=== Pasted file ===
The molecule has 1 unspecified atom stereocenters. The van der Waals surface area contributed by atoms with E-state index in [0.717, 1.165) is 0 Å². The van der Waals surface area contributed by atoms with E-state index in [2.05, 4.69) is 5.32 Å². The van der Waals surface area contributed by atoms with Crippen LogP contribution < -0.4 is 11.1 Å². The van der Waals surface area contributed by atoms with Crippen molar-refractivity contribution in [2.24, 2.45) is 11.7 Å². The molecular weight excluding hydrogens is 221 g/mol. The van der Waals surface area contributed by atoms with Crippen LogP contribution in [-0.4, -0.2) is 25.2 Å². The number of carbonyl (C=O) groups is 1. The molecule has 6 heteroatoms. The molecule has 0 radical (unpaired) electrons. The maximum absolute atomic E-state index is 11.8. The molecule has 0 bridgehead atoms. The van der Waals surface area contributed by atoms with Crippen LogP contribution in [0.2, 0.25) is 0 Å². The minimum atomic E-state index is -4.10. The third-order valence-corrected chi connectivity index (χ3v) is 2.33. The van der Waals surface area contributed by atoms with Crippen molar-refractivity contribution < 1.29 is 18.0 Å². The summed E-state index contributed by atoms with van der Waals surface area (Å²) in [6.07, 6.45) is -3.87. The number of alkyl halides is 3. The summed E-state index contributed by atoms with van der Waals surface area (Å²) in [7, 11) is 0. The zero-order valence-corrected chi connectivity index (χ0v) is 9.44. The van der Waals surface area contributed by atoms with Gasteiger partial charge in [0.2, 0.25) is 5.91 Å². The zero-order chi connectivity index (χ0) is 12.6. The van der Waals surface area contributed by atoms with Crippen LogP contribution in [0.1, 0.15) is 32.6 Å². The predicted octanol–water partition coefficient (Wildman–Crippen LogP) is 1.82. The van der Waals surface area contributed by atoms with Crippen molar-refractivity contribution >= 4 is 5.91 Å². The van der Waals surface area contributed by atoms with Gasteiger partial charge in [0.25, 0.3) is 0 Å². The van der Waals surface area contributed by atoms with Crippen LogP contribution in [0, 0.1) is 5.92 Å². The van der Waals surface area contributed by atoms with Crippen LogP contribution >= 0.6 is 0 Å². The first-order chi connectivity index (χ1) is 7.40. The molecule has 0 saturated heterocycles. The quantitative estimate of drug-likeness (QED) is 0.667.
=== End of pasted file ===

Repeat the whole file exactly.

The molecule has 1 unspecified atom stereocenters. The van der Waals surface area contributed by atoms with E-state index in [0.717, 1.165) is 0 Å². The van der Waals surface area contributed by atoms with E-state index in [2.05, 4.69) is 5.32 Å². The van der Waals surface area contributed by atoms with Crippen LogP contribution < -0.4 is 11.1 Å². The van der Waals surface area contributed by atoms with Crippen molar-refractivity contribution in [2.24, 2.45) is 11.7 Å². The molecular weight excluding hydrogens is 221 g/mol. The van der Waals surface area contributed by atoms with Crippen LogP contribution in [-0.4, -0.2) is 25.2 Å². The number of carbonyl (C=O) groups is 1. The molecule has 6 heteroatoms. The molecule has 0 radical (unpaired) electrons. The maximum absolute atomic E-state index is 11.8. The molecule has 0 bridgehead atoms. The van der Waals surface area contributed by atoms with Crippen LogP contribution in [0.2, 0.25) is 0 Å². The minimum atomic E-state index is -4.10. The third-order valence-corrected chi connectivity index (χ3v) is 2.33. The van der Waals surface area contributed by atoms with Crippen molar-refractivity contribution < 1.29 is 18.0 Å². The summed E-state index contributed by atoms with van der Waals surface area (Å²) in [6.07, 6.45) is -3.87. The number of alkyl halides is 3. The summed E-state index contributed by atoms with van der Waals surface area (Å²) in [7, 11) is 0. The zero-order valence-corrected chi connectivity index (χ0v) is 9.44. The van der Waals surface area contributed by atoms with Gasteiger partial charge in [0.2, 0.25) is 5.91 Å². The zero-order chi connectivity index (χ0) is 12.6. The van der Waals surface area contributed by atoms with Crippen LogP contribution in [0.1, 0.15) is 32.6 Å². The predicted octanol–water partition coefficient (Wildman–Crippen LogP) is 1.82. The van der Waals surface area contributed by atoms with Crippen molar-refractivity contribution >= 4 is 5.91 Å². The van der Waals surface area contributed by atoms with Gasteiger partial charge in [0.25, 0.3) is 0 Å². The van der Waals surface area contributed by atoms with Crippen LogP contribution in [0, 0.1) is 5.92 Å². The van der Waals surface area contributed by atoms with Crippen LogP contribution >= 0.6 is 0 Å². The first-order chi connectivity index (χ1) is 7.40. The molecule has 0 saturated heterocycles. The quantitative estimate of drug-likeness (QED) is 0.667.